Some 1 million members of mostly Muslim ethnic groups have been forced into detention camps in the northwest. Officials deny accusations of abuses including forced abortions and say the camps are for job training and to combat extremism.
A surveillance initiative dubbed Social Credit aims to track every person and company in China and punish violations ranging from dealing with business partners that violate environmental rules to littering.
“Our responsibility is to unite and lead the entire party and people of all ethnic groups, take the baton of history and to work hard to achieve the great rejuvenation of the Chinese nation,” Xi said when he and the six other members of the new party Standing Committee appeared in public for the first time in November 2012.
The party Central Committee shifted its economic emphasis “from efficiency to fairness” in late 2020, a researcher at a Beijing think tank wrote in August in Caixin, China’s most prominent business magazine.
The party moved from “early prosperity for some to ‘common prosperity'” and “from capital to labor,” wrote Luo Zhiheng of Yuekai Securities Research Institute. He said leaders are emphasizing science, technology and manufacturing over finance and real estate.
Prominent economists have tried to reassure entrepreneurs.
“It is impossible to achieve common prosperity through ‘robbing the rich and helping the poor,'” the dean of the school of economics at Shanghai’s Fudan University, Zhang Jun, told the news outlet The Paper on Aug. 4.
The 1979 launch of market-style economic reform under then-leader Deng Xiaoping prompted predictions abroad that China would evolve into a more open, possibly even democratic society.
The Communist Party allowed freer movement and encourages internet use for business and education. But leaders reject changes to a one-party dictatorship that copied its political structure from the Soviet Union and watch entrepreneurs closely. Beijing controls all media and tries to limit what China’s public sees online.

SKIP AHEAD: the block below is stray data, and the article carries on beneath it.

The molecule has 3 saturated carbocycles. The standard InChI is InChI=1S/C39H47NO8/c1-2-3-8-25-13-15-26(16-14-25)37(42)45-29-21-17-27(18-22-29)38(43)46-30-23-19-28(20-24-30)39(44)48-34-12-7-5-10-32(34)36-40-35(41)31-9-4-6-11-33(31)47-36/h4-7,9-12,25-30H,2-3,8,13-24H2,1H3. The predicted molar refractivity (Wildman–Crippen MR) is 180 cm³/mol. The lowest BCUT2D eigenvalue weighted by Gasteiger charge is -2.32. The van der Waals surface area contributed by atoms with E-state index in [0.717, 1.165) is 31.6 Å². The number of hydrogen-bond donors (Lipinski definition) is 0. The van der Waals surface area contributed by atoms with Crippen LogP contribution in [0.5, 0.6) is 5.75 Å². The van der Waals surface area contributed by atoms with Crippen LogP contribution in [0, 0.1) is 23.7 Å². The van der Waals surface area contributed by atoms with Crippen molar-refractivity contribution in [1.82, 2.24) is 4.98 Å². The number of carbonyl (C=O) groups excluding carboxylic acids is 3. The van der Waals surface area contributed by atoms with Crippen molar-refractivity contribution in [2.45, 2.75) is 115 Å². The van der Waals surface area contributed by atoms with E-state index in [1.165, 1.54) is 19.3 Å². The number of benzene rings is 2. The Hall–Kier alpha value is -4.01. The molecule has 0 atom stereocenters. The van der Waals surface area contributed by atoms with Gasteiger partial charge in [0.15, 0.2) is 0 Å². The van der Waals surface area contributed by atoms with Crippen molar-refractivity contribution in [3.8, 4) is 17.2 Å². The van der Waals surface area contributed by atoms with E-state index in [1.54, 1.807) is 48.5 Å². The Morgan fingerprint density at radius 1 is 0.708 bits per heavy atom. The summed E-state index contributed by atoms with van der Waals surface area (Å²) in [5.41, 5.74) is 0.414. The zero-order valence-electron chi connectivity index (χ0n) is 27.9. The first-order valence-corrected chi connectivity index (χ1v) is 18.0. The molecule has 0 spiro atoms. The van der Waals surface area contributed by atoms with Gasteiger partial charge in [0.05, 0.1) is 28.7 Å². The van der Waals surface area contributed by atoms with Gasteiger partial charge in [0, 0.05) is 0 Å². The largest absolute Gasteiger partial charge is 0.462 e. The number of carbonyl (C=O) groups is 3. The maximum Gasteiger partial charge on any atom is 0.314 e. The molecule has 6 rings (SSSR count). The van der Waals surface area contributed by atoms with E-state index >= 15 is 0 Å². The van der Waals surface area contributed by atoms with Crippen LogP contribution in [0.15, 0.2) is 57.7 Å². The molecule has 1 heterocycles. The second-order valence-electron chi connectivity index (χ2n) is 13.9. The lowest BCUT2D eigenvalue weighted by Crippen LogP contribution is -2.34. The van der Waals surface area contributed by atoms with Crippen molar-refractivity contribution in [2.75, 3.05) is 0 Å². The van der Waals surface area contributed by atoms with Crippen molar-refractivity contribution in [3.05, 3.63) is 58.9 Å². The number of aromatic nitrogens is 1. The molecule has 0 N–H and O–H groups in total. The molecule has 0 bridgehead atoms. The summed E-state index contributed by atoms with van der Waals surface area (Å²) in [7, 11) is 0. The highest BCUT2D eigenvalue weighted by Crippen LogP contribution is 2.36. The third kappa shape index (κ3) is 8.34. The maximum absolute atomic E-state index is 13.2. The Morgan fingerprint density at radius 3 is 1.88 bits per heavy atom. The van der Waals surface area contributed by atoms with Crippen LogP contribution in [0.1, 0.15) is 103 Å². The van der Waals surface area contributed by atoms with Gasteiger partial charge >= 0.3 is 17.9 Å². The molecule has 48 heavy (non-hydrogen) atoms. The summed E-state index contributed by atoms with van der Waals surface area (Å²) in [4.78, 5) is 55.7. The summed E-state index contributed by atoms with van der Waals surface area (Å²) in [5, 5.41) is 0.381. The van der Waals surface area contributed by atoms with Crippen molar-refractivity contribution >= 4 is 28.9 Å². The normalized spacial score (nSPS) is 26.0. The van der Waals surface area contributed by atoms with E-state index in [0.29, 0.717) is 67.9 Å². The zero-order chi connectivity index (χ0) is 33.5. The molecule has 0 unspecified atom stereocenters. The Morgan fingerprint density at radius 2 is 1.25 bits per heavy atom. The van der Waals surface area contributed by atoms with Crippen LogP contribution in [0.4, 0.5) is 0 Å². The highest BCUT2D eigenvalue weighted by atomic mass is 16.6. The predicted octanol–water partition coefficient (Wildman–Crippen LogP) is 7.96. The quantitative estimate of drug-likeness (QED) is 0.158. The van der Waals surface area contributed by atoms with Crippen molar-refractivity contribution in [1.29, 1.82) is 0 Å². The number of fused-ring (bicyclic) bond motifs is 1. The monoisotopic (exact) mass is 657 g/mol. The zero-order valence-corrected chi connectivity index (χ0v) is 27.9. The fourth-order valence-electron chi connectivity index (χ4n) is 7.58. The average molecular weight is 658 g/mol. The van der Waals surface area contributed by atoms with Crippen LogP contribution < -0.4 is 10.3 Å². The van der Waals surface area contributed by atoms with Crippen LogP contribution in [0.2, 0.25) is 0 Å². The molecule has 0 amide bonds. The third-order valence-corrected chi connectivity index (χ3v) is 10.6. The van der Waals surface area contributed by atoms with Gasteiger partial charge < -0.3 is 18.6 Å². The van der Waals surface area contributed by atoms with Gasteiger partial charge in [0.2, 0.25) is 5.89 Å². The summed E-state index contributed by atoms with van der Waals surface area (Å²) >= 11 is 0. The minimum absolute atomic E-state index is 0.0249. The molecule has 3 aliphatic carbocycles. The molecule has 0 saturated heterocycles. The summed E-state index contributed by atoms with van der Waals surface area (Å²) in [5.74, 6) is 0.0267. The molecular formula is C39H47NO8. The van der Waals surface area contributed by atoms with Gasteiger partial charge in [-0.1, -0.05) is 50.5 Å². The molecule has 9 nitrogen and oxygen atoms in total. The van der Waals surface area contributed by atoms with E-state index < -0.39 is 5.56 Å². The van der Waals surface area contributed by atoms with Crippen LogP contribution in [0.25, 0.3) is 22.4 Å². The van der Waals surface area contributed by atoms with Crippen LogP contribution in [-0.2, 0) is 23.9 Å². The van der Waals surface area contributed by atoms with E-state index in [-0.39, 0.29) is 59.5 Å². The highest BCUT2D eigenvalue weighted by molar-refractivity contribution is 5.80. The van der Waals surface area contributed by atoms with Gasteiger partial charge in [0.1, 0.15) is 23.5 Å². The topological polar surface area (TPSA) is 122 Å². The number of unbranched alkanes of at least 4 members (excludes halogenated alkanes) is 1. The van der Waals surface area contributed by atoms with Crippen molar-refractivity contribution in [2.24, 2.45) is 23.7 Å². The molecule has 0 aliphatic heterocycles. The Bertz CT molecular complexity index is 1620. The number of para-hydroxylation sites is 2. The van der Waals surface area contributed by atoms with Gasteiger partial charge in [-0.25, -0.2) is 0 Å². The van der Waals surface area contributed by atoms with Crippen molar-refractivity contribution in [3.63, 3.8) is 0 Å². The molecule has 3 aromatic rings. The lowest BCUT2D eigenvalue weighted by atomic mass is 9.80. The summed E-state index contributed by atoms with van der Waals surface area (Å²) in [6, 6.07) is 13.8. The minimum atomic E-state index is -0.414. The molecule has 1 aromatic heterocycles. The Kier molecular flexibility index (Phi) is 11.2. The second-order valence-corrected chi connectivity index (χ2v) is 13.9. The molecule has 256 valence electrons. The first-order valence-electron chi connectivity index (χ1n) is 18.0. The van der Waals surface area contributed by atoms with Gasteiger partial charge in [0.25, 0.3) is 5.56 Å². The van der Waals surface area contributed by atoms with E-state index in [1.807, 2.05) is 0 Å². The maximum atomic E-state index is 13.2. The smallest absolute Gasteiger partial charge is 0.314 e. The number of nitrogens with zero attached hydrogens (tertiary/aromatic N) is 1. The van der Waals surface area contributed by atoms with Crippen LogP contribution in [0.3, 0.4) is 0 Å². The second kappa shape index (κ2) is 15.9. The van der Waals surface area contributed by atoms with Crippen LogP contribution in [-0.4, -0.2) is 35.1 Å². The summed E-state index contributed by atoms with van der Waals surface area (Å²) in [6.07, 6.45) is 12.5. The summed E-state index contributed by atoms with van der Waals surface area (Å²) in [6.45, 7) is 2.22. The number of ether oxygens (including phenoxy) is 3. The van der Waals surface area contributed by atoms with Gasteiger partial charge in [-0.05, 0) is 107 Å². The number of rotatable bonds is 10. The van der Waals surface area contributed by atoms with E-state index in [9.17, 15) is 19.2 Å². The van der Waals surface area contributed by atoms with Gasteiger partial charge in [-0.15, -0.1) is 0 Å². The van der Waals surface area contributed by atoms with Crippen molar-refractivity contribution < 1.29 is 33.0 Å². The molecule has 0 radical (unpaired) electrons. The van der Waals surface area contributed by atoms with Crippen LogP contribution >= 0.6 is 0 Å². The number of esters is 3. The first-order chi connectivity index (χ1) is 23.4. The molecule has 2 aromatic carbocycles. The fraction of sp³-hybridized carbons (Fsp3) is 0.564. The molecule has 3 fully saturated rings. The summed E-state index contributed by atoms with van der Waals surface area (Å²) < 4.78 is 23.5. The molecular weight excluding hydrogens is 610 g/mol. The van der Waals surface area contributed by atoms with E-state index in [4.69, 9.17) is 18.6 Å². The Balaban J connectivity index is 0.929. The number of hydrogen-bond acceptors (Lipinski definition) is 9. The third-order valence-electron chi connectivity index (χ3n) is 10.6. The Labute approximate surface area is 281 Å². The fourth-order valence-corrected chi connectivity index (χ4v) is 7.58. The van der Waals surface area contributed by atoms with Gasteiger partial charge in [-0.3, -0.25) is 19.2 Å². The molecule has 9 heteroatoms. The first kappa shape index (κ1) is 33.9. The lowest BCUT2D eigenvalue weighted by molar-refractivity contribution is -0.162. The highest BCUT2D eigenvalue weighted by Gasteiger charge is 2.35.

As the previous decade’s economic boom fades, “Xi sees himself as the only person capable of recreating the momentum,” said June Teufel Dreyer, a Chinese politics specialist at the University of Miami.
Party members who worry reforms might weaken political control appear to have decided China’s rise is permanent and liberalization is no longer needed, said Edward Friedman, a political scientist at the University of Wisconsin.
That means “anti-totalitarian elements of the reform agenda could be rolled back,” Friedman said in an email. “That is what Xi is doing, as manifest in his attack on purportedly gay and girlie culture as a supposed threat to a so-called virile militarism.”
An Aug. 29 commentary by an obscure writer, Li Guangman, described “common prosperity” as a “profound revolution.” Writing on the WeChat message service, Li said financial markets would “no longer be a paradise for capitalists to get rich overnight” and said the party’s next targets might include high housing and health care costs.
The commentary was reposted on prominent state media websites including the ruling party newspaper People’s Daily. That prompted questions about whether Beijing might veer into an ideological campaign with echoes of the violent 1966-76 Cultural Revolution, when some 5 million people were killed.
Hu Xijin, the editor of the Global Times, a newspaper published by People’s Daily that is known for its nationalist tone, responded by criticizing Li’s commentary. Hu warned in a blog post against a return to radicalism.
“The Cultural Revolution was a period of chaos, purposely unleashed by Mao because he felt comfortable in chaos,” Nathan said.
“This is almost the exact opposite,” he said. “It is an effort to create tightly structured orderliness.”